Wells Fargo analyst Thomas Hughes sees the company’s sound acquisition plan – and adherence to it – as the key.
“As NOG improved its balance sheet and cost structure, the E&P sector moved in the opposite direction, particularly within its primary basin of focus (Williston). After closing a ~$300mm acquisition in 2019, NOG has selectively sought what it describes as “Ground Game” opportunities, or smaller, bite-size parcels offering near-term CF accretion due to: (1) superior acreage productivity analysis and (2) a better understanding of upcoming development plans. Since 2Q19, these have totaled >$90mm, and NOG is now on the hunt for more.”
“While a smaller-cap operator, we believe NOG’s limited beta to near-term oil price volatility provides strong FCF assurance, while a strong (and improving) balance sheet brings optionality to capitalize in a buyer-short market,” the analyst concluded.
To this end, Hughes gives NOG shares an Overweight rating (i.e. Buy), along with a $10 price target. This figure suggests a 90% upside potential from current levels. (To watch Hughes’ track record, click here)
Wall Street agrees with Hughes on the potential here; the analyst consensus rating of Strong Buy comes from a unanimous 5 positive reviews. Shares are priced at $5.30 and have an average price target of $14, giving an impressive upside potential of 166%. (See NOG stock analysis on TipRanks)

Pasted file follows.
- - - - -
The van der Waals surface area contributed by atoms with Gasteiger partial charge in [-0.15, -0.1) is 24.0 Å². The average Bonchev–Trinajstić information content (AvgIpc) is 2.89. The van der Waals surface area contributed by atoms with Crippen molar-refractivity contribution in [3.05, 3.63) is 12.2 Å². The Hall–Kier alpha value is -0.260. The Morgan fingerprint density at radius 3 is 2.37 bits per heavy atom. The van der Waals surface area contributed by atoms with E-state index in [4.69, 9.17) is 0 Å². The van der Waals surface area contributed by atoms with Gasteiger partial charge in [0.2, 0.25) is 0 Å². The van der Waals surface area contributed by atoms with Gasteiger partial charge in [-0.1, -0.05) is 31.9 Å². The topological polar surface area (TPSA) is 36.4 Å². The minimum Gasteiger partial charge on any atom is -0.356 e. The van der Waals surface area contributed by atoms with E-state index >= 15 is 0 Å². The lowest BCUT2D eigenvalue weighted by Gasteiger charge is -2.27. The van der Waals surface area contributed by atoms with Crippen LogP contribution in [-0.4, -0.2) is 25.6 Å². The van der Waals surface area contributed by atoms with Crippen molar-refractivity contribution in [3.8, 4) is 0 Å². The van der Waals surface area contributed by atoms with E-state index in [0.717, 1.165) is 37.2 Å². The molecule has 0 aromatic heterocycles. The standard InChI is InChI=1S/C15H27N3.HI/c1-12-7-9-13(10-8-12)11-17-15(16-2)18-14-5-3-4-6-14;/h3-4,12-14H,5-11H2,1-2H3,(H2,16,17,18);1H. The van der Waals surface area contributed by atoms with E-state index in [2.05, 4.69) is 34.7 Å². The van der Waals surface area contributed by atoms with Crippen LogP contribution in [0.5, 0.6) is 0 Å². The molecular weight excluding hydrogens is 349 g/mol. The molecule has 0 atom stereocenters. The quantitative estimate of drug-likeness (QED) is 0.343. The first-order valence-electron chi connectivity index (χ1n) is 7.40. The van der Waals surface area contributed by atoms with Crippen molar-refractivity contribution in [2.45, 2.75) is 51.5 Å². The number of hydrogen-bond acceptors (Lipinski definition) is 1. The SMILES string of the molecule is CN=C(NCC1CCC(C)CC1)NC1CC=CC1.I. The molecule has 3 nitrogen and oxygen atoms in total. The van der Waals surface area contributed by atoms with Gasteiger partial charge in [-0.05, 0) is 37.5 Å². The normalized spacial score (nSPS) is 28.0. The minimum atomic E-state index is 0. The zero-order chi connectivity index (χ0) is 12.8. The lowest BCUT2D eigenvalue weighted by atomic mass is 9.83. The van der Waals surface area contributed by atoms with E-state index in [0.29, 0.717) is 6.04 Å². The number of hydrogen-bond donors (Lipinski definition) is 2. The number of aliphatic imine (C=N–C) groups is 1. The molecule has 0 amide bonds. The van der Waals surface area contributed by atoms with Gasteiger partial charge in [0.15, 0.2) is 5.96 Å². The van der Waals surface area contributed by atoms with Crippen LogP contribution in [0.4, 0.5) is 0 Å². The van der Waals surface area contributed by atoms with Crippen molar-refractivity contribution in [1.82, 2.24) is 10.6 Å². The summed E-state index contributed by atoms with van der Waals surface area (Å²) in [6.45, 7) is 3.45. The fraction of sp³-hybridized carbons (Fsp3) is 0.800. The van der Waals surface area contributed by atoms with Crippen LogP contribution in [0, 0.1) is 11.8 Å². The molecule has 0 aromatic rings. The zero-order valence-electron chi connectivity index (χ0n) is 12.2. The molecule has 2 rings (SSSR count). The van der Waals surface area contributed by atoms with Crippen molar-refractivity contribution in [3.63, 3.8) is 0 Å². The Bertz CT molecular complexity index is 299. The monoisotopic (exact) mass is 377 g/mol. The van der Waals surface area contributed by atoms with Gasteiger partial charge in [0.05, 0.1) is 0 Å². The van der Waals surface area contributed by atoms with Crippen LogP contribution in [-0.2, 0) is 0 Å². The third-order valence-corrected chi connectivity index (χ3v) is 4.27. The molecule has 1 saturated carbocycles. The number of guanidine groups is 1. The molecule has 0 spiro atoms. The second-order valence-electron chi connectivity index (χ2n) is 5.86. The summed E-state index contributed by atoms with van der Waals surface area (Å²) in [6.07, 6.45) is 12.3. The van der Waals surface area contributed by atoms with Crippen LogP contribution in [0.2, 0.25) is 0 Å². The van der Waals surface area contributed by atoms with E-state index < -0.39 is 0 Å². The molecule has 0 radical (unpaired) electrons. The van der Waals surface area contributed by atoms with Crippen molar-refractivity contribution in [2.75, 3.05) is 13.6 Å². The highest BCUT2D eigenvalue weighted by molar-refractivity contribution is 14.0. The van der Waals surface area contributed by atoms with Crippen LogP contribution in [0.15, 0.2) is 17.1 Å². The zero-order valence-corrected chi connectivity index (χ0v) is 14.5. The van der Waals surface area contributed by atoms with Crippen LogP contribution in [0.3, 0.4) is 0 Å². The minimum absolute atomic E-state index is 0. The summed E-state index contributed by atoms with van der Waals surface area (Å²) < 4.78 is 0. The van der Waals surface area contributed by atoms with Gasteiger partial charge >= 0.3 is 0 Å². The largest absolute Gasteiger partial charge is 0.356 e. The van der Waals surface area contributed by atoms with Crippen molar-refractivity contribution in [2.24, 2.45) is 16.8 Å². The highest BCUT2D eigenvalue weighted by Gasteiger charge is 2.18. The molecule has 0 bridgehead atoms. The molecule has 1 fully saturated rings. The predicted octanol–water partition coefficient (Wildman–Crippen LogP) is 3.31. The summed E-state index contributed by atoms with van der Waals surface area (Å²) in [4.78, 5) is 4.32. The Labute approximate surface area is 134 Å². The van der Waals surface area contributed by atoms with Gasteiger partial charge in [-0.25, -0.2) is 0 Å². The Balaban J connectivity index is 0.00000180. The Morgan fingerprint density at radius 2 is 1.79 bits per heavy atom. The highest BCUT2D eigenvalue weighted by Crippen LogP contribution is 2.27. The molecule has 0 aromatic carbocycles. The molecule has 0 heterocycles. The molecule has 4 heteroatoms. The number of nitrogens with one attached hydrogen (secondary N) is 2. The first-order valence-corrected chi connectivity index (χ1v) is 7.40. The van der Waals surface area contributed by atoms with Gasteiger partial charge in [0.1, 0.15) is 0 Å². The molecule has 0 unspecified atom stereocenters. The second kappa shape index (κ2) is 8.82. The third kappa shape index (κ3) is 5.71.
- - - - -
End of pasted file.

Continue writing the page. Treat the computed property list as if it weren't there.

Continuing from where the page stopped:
Bonanza Creek Energy, Inc. (BCEI)
Next up is Bonanza Creek, another small-cap oil and gas explorer in the North American energy sector. This one operating in the Front Range of the Colorado Rockies. Bonanza Creek has active wells in the Wattenberg Field, using fracking and horizontal drilling to extract oil and gas from formations first put into play in the 1970s.
During the second quarter, BCEI reported a 40% sequential decline in revenues, to $36 million, and an EPS net loss of $1.87. At the same time, the stock has managed to retain its value; shares are trading now at the same level they were before their ‘corona collapse’ in early March.
The second quarter also saw capital expenditures come in at the low end of guidance, and debt fall to $58 million. The company expects to repay that outstanding balance by year’s end. That rosy prediction is predicated on meeting annual production guidance – which has been raised to the range of 24 to 25 million barrels of oil equivalent per day. For the quarter, sales volume averaged almost 25K barrels of oil equivalent daily.